[License-discuss] [Non-DoD Source] Re: NOSA 2.0, Copyfraud and the US Government
Karan, Cem F CIV USARMY RDECOM ARL (US)
cem.f.karan.civ at mail.mil
Tue Aug 29 15:35:06 UTC 2017
> -----Original Message-----
> From: License-discuss [mailto:license-discuss-bounces at opensource.org] On Behalf Of Chris Travers
> Sent: Tuesday, August 29, 2017 9:14 AM
> To: license-discuss at opensource.org
> Subject: Re: [License-discuss] [Non-DoD Source] Re: NOSA 2.0, Copyfraud and the US Government
> On Tue, Aug 29, 2017 at 2:59 PM, Karan, Cem F CIV USARMY RDECOM ARL
> (US) <cem.f.karan.civ at mail.mil> wrote:
> >> -----Original Message-----
> >> From: License-discuss
> >> [Caution-mailto:license-discuss-bounces at opensource.org] On Behalf Of
> >> Thorsten Glaser
> >> Sent: Monday, August 28, 2017 4:33 PM
> >> To: Stephen Michael Kellat <smkellat at yahoo.com>
> >> Cc: license-discuss at opensource.org
> >> Subject: Re: [License-discuss] [Non-DoD Source] Re: NOSA 2.0,
> >> Copyfraud and the US Government
> >> Stephen Michael Kellat dixit:
> >> >them to fix this to be public domain globally is best done by
> >> >amending
> >> There’s no such thing as voluntarily releasing a work into the Public
> >> Domain in several countries of the world, so this is futile at best, worse hamful.
> >> Karan, Cem F CIV USARMY RDECOM ARL (US) dixit:
> >> >> So, in the end, “we” need a copyright licence “period”.
> >> >
> >> >Not exactly. This is where CC0 comes into play, at least here at
> >> >the
> >> Yes, that’d be a way to express the same thing *if* CC0 were
> >> sublicenseable. It currently sorta works, but…
> >> >even if the work could have copyright attached in Germany, people
> >> >there know that the work is under CC0. This covers the really hard
> >> >question of a US Government work being exported to Germany,
> >> >modified, and then re-exported back to the US. The goal (at least at
> >> >ARL) is to
> >> … this could be tricky.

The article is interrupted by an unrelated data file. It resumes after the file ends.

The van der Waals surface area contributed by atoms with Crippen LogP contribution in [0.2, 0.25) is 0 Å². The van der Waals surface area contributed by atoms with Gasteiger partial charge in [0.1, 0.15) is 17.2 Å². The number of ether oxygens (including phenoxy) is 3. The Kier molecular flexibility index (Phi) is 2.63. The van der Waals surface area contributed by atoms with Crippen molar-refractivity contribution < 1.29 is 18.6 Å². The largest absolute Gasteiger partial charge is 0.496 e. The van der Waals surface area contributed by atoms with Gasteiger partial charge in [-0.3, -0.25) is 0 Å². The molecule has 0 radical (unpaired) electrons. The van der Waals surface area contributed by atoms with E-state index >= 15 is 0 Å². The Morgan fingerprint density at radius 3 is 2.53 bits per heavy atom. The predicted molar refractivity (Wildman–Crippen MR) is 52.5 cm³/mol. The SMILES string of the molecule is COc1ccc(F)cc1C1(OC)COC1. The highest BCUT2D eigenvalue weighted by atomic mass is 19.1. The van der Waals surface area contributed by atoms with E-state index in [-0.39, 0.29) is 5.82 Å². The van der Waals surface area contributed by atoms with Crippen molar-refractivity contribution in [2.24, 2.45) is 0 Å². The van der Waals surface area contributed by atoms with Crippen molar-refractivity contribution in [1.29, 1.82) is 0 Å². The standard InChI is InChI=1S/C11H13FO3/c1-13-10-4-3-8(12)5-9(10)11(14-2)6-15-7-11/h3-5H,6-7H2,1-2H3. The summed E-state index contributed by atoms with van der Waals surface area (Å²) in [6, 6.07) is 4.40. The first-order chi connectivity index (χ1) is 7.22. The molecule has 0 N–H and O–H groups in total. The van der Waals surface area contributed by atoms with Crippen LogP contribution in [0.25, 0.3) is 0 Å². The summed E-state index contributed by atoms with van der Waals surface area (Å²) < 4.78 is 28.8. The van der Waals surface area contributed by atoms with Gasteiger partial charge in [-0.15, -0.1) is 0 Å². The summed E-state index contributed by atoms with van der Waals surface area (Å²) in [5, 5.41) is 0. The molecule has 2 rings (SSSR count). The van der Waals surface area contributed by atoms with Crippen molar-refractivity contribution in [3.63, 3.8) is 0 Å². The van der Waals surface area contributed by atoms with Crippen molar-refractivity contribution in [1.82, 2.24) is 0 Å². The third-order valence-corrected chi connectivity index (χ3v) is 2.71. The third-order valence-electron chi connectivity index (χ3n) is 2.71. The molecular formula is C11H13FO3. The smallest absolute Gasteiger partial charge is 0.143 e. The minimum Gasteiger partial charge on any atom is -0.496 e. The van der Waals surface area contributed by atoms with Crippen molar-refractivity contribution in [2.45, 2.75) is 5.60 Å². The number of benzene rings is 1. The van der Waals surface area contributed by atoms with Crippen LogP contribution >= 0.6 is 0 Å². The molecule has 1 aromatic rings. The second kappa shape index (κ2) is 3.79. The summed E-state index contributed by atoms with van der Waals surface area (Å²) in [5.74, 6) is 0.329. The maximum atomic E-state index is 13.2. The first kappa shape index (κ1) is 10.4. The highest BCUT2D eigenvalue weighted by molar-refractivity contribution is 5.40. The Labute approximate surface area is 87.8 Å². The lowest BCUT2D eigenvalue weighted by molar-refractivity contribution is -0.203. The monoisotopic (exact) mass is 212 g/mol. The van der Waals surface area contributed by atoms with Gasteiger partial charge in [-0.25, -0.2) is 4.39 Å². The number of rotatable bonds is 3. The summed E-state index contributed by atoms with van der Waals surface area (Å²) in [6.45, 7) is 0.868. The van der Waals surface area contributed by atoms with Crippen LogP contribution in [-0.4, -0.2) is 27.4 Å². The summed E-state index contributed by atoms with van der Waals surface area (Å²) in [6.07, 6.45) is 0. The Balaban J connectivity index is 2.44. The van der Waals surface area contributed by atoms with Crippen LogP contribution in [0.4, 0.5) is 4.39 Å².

> >> If it were sublicenseable, the thing exported back to the USA could
> >> be fully under a proper copyright licence as the work of the person who created the modified work (assuming it passes threshold of
> originality, of course).
> >> But I’m assuming it’d also work with just CC0, except CC themselves
> >> asked for it to not be certified as Open Source due to problems with it (I don’t know which ones exactly).
> >> >make sure that everyone world-wide knows what the terms are, and
> >> >that they are the same regardless of where you live, and where you
> >> >are
> >> This is never true.
> >> Under the Berne Convention, a work from country A is, in country B,
> >> subject to the same protection as a work from country B. That means for a work originating in the USA, in Germany, only(!) German
> copy‐ right law applies. In France, only French law, etc.
> >> I kinda like Richard Fontana’s approach to state a proper Open Source licence for where copyright law applies.
> > I see your point, but CC0 is an attempt to even out the use cases as far possible. Basically, a person in Germany should not have to
> wonder if they'll be sued for using a US Government work that is in the public domain in the US. CC0 answers that question as far as it is
> possible given the various jurisdictions around the world.
> What about jurisdictions where moral rights cannot be legally waived?
Not really a concern; the issue is whether or not others can feel safe using some code that is under CC0. Even if you have moral rights to the code, if you put it under CC0, then I know I have the right to use it.
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